Support for continuous and discrete systems with multiple discretization schemes
Standard analysis tools from Bode, Nyquist, Zero Pole, Root Locus, and Root Contour plots to observability, controllability, and Routh tables
Computation of operating points and model linearization
PID tuning with Ziegler-Nichols (time and frequency response) as well as Cohen-Coon
Advanced PID tuning methods: Dominant pole placement, Pole placement in a specified region and gain and phase margin
State-feedback control: LQR as well as single and multiple input pole placement
State estimation: Kalman filters as well as single and multiple input pole placement
Maple’s symbolic engine allows you to introduce parameters and compute results in terms of those parameters. Improvements in Maple 15 in the area of control design include added flexibility when specifying input and output parameters.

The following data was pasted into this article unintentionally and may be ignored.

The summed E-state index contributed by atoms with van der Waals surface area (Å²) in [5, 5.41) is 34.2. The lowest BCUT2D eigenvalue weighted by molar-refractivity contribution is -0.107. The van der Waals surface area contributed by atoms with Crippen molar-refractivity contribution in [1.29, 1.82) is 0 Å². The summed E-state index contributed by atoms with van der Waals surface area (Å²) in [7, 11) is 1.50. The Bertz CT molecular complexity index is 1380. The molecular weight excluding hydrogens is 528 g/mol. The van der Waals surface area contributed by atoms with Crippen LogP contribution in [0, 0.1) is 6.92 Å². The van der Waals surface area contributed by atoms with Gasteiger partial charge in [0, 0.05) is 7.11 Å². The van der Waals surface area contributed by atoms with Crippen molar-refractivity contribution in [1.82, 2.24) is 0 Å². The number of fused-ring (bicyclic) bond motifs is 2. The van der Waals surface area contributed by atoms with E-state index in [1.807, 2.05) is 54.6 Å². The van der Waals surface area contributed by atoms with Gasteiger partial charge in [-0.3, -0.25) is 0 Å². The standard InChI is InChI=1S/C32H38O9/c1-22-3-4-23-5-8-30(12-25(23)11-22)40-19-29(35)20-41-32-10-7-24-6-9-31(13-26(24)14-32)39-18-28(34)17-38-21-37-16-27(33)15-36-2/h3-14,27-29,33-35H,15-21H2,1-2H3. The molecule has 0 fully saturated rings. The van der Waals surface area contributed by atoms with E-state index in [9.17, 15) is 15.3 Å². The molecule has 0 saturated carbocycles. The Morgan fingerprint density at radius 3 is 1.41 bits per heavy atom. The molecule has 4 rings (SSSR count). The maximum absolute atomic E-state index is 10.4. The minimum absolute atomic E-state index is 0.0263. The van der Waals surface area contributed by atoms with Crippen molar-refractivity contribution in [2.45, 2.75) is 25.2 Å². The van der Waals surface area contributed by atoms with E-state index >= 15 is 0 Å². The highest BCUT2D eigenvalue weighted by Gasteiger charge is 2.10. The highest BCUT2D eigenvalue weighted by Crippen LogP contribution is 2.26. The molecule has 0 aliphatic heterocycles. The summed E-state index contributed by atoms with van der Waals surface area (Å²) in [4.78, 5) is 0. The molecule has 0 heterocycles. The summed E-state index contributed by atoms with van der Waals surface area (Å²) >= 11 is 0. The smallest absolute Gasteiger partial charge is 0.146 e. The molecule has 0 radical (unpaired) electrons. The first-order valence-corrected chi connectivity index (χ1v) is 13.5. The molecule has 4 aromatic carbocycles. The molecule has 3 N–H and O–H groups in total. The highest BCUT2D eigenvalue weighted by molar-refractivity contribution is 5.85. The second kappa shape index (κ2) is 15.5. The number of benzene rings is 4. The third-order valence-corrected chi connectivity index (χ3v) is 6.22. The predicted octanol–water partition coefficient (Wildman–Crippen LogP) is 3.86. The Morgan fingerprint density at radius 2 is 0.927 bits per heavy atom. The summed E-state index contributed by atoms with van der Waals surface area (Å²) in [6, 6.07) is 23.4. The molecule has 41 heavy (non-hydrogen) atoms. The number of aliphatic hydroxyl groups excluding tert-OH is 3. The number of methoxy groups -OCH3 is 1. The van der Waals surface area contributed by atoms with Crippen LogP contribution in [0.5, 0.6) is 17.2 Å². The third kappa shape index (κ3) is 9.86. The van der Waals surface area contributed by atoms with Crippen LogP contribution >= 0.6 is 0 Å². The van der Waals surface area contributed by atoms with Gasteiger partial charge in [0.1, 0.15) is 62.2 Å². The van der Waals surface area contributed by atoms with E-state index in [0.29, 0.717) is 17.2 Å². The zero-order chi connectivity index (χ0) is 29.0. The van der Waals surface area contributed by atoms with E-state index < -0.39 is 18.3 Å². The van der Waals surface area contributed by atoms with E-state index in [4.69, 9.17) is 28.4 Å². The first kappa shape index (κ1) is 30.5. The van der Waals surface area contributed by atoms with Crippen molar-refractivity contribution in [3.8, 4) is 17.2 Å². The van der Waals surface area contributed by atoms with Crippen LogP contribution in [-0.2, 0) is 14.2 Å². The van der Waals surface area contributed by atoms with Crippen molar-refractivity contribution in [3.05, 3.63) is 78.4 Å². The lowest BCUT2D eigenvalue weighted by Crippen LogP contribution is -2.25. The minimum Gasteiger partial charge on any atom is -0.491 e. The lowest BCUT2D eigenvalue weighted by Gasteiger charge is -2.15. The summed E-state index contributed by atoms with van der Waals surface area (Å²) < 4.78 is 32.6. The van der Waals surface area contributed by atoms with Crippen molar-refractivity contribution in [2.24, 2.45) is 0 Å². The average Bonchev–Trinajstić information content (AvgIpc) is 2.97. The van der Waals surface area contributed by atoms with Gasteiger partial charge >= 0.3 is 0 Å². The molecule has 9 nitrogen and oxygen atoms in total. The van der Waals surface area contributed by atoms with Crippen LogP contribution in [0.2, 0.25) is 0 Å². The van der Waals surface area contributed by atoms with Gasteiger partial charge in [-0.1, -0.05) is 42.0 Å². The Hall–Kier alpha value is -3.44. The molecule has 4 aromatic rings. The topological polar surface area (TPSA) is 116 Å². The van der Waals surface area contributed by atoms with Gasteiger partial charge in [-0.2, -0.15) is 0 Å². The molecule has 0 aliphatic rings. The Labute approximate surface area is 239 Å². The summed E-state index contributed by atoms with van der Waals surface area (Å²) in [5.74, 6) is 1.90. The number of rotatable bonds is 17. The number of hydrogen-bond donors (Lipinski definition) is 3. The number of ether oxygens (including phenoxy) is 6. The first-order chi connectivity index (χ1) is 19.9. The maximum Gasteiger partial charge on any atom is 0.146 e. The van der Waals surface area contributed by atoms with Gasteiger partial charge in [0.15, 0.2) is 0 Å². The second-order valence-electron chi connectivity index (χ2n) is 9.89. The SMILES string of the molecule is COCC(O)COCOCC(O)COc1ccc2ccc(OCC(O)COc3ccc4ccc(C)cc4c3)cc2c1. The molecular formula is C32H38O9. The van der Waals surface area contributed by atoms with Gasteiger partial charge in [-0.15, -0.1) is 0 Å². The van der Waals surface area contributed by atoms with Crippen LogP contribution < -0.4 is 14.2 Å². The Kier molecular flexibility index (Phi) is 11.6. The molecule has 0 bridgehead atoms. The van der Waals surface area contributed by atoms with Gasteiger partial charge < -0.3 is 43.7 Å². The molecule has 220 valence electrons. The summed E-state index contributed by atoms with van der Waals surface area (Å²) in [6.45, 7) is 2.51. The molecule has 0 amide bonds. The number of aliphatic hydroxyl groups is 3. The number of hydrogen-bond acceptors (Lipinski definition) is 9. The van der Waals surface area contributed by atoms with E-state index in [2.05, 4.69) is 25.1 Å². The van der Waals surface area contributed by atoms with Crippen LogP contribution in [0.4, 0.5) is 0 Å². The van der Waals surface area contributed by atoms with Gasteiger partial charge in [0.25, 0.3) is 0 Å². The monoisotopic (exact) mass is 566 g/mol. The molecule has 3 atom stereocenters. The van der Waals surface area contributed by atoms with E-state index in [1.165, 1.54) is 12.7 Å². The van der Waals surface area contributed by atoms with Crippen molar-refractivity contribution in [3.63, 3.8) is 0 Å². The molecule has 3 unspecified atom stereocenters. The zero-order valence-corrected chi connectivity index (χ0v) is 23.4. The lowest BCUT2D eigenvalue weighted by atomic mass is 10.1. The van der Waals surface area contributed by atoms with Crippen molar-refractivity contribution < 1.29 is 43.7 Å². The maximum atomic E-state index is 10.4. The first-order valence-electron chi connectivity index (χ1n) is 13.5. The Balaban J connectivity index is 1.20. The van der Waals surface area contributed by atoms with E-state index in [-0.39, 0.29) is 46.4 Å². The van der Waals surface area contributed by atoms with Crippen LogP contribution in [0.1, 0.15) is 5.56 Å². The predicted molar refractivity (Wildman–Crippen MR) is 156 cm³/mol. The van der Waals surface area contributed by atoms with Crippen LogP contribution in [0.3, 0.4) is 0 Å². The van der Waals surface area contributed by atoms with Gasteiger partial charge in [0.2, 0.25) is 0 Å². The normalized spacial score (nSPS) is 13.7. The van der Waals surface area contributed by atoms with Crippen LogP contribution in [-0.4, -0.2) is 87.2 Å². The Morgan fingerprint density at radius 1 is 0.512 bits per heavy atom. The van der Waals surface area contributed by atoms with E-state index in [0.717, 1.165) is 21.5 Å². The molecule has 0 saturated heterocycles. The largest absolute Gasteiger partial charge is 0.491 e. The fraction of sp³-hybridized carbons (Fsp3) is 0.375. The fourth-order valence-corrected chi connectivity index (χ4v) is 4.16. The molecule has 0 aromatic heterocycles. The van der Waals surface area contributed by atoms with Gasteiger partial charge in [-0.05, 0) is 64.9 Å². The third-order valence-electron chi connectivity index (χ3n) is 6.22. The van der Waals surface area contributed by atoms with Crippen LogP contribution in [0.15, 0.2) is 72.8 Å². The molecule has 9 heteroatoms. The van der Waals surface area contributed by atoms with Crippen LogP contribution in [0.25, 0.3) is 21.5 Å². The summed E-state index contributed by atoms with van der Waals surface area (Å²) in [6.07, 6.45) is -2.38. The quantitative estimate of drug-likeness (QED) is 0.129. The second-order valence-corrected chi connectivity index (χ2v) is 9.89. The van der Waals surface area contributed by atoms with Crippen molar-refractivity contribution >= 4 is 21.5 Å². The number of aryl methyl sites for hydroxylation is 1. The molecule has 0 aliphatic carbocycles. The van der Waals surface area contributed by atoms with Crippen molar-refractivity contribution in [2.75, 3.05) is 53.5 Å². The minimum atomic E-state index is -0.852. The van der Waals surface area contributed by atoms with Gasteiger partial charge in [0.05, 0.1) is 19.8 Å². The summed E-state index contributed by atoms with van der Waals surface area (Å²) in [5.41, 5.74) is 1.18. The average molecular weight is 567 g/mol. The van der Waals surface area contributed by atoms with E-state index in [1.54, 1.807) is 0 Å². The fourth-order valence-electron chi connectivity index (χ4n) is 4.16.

Maple is a great tool for many applications in physics research and teaching. Kinematics, dynamics, tensor calculations, computing closed-form solutions to ordinary and partial differential equations, differential geometry, abstract vector algebra, special functions, electrodynamics, general relativity, quantum mechanics, and Feynman diagrams are some of the areas in which you can perform advanced calculations using Maple.
Advances in solving differential equations, introduction of the Bell functions, and new algorithms for differential geometry in Maple 15 further increase the depth and breath of physics applications that can be done in Maple.
The new Finance package offers a rich set of functions for financial modeling in the areas of risk analysis, portfolio management, quantitative analysis, and model validation.
Available features include:
Tools for creating and analyzing term structures of interest rates
Stochastic processes and simulation, and symbolic tools for manipulating stochastic variables
Lattice methods, tools to construct binomial and trinomial trees, including equity trees, short-rate trinomial trees, implied binomial, and trinomial trees